1. parking lots have very narrow grids. i hate whoever drew these lines. idiot! make just one less spot and other 8-10 cars will be happy.
1. mail box area located in a stupid spot. stop, get out of your car, cross the road and pick up mails while your car clogs the road.
1. mail box full of advertisement papers. these are not mails! mail man works for whom’ us or them’ there must be bribing.
1. the main entrance has a deep groove. you always scratch the bottom head of your car. who the hell built this complex”
1. noise and thin walls are rather a general problems in all other apt complexes, i guess. so i wouldn’t complain.
1. so many people move in and out, which suggests there are problems here.
some good things.
1. maintenance is not bad. quick.
1. apt clean and well maintained

Many of these problems (no privacy, no sun, thin walls) weren’t going to be fixed by turning this place condo, short of tearing everything down.  And yes, every item is numbered “1.” even though I would assume the author meant this to be either sequentially numbered or a bulleted list.

Let’s see how successful Cupertino Villas is in its new Ownership Society incarnation!

880 E FREMONT Ave #208, Sunnyvale, CA 94087
$190,000

image

BEDS: 1
BATHS: 1
SQ. FT.: 733
$/SQ. FT.: $259
LOT SIZE: 1,306 Sq. Ft.
PROPERTY TYPE: Condominium
STYLE: Traditional
STORIES: 1-3 (Low Rise)
VIEW: Neighborhood
YEAR BUILT: 1987
COMMUNITY: Sunnyvale
COUNTY: Santa Clara
MLS#: 81126565
SOURCE: MLSListings
STATUS: Active
ON REDFIN: 13 days

Granite kitchen counters, maple cabinets and stainless Steel appliances. Located on the 2nd floor with a balcony. Minutes to APPLE. 2 parking spaces. Complex is in litigation. Agent and seller has no information on litigation. Short Sale/needs approval. Cash offers preferred.

This is a marvelous opportunity to pay cash money to rescue a homedebtor from this underwater nightmare. It comes complete with matching lawsuit!  But you get Cupertino schools, and it’s minutes to Apple! Okay, 8 minutes with no traffic,15 minutes in traffic, and that’s 2.8 miles driving without even getting on a freeway. (It’s even fewer minutes to the new spaceship site.)

image

2006 was a great year to be selling condos, but a terrible one to have bought one.  This isn’t the only unit available with huge chunks of instant equity compared to the original selling price.  For example, today’s listing sold for, oops, $335K at the end of 2005.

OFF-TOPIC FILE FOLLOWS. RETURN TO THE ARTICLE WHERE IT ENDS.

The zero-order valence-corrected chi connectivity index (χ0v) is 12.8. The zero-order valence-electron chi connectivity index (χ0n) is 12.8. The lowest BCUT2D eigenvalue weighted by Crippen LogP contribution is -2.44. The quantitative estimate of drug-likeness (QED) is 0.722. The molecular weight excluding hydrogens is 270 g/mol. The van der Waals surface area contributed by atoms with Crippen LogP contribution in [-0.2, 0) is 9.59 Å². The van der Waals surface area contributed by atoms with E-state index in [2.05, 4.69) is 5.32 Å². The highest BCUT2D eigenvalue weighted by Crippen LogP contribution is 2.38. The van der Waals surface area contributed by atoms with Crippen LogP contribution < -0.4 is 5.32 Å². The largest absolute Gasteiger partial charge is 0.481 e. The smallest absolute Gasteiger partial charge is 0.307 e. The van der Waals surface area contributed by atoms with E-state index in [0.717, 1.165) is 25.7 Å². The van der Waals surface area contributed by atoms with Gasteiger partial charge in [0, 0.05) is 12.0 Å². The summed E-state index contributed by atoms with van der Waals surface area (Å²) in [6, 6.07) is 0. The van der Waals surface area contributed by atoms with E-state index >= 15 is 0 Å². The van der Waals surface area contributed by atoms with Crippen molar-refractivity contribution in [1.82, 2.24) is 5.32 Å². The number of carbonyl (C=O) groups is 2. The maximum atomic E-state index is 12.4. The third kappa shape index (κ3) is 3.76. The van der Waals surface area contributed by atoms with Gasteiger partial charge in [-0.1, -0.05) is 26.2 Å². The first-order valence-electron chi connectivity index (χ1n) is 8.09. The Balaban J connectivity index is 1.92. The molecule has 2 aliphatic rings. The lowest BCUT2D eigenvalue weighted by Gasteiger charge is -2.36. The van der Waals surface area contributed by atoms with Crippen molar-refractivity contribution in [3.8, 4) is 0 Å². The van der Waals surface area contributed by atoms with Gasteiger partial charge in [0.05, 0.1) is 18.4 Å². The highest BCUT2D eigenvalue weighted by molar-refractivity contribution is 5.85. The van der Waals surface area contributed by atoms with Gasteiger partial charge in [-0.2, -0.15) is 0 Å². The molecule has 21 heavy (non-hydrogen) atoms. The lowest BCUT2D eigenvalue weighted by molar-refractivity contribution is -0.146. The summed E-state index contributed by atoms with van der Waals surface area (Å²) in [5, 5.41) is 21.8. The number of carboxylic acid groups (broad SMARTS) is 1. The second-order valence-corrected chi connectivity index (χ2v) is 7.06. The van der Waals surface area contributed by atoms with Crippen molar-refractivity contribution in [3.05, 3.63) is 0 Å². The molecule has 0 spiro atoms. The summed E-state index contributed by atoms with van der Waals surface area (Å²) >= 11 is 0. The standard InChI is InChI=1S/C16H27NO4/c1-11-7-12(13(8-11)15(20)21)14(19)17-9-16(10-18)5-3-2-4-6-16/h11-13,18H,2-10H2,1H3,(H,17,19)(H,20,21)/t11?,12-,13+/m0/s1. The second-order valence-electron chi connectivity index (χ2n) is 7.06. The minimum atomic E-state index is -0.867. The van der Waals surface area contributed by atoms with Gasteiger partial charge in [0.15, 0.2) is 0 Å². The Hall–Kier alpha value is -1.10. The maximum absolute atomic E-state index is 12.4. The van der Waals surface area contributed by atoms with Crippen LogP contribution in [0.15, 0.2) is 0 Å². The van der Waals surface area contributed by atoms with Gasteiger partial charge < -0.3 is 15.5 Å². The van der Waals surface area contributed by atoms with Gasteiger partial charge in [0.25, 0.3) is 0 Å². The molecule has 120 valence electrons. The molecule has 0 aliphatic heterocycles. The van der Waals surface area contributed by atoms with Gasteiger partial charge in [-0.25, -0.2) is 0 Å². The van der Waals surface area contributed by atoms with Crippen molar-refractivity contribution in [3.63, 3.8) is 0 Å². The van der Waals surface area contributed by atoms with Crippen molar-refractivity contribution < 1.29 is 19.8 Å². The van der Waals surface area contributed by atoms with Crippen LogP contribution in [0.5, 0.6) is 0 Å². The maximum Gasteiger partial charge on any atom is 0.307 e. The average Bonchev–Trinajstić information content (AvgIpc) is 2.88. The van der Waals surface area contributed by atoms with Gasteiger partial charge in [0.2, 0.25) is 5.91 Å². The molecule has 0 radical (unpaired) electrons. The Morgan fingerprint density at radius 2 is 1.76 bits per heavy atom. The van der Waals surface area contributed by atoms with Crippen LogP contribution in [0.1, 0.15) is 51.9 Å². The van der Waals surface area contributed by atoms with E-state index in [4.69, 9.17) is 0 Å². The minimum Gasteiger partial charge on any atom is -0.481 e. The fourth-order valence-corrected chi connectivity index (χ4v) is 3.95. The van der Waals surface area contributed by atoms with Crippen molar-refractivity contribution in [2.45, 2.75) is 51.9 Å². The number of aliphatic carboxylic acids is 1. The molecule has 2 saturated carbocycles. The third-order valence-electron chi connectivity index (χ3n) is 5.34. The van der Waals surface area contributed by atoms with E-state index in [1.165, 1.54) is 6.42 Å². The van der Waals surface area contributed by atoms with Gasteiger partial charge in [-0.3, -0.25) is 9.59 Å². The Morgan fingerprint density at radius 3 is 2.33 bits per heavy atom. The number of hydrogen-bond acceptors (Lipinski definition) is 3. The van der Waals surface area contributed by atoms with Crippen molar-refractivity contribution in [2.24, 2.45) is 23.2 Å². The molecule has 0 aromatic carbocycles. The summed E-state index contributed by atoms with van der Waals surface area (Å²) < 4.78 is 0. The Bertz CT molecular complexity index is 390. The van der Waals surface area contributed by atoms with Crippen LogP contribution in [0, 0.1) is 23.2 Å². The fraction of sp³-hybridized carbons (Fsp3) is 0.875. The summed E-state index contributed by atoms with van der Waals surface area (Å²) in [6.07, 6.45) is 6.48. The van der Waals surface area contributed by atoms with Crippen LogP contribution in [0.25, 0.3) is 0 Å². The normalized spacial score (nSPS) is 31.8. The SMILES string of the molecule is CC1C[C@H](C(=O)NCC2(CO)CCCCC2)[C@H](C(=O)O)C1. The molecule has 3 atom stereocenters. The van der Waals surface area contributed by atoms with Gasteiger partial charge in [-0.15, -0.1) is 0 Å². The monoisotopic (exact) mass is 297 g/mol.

Comments (28) -- Posted by: madhaus @ 5:05 am

March 13, 2011

Mysterious Secretive Consortium Really Pissed off that They Can’t Buy State Landmark Buildings in Sweetheart Deal that would Cost California Billions in Needless Rent, Sez They’ll Sue

Remember this story?  A bunch of well-connected cronies wanted to buy all those state buildings and rent them back, with the deal rushed through the waning days of the Governator’s final term? It’s Ba-a-a-a-a-a-ack!

Miffed Investors Sue State over Building Sale

The mysterious consortium goes to court after Gov. Brown nixes deal to sell 11 buildings

By ELIZABETH LESLY STEVENS, Bay Citizen on March 11, 2011 – 4:34 p.m. PST

Photo, right: Adithya Sambamurthy/The Bay Citizen

The California Public Utilities Commission Building is included in a controversial plan for the state of California to sell 11 office complexes to a group of private investors, then lease the space for 20 years

The controversial deal to sell state office buildings is headed to court.

Late Thursday, attorneys for the would-be buyers, California First, filed suit in a state court in Los Angeles, trying to get the court to force the state to go ahead with the deal. “A deal is a deal,” California First says in the suit. No further information about the identity of the California First partners appears in the legal filing, and the group’s attorney did not immediately return a call requesting comment. The group also appears to be paving the way to sue the state for damages if the sale does not go through.

That’s the American way, all right.  If you don’t get your insanely profitable deal done via friends in high places because a bunch of crybabies point out your doing so is probably illegal, sue their pants off!  Also, sue their pants off while refusing to identify exactly who you are, maybe by hiding your faces with those pants you collected.  Yes, we still don’t know exactly who wants to buy these buildings, but they’re mighty unhappy the sale was blocked and they’re going to court to make it happen.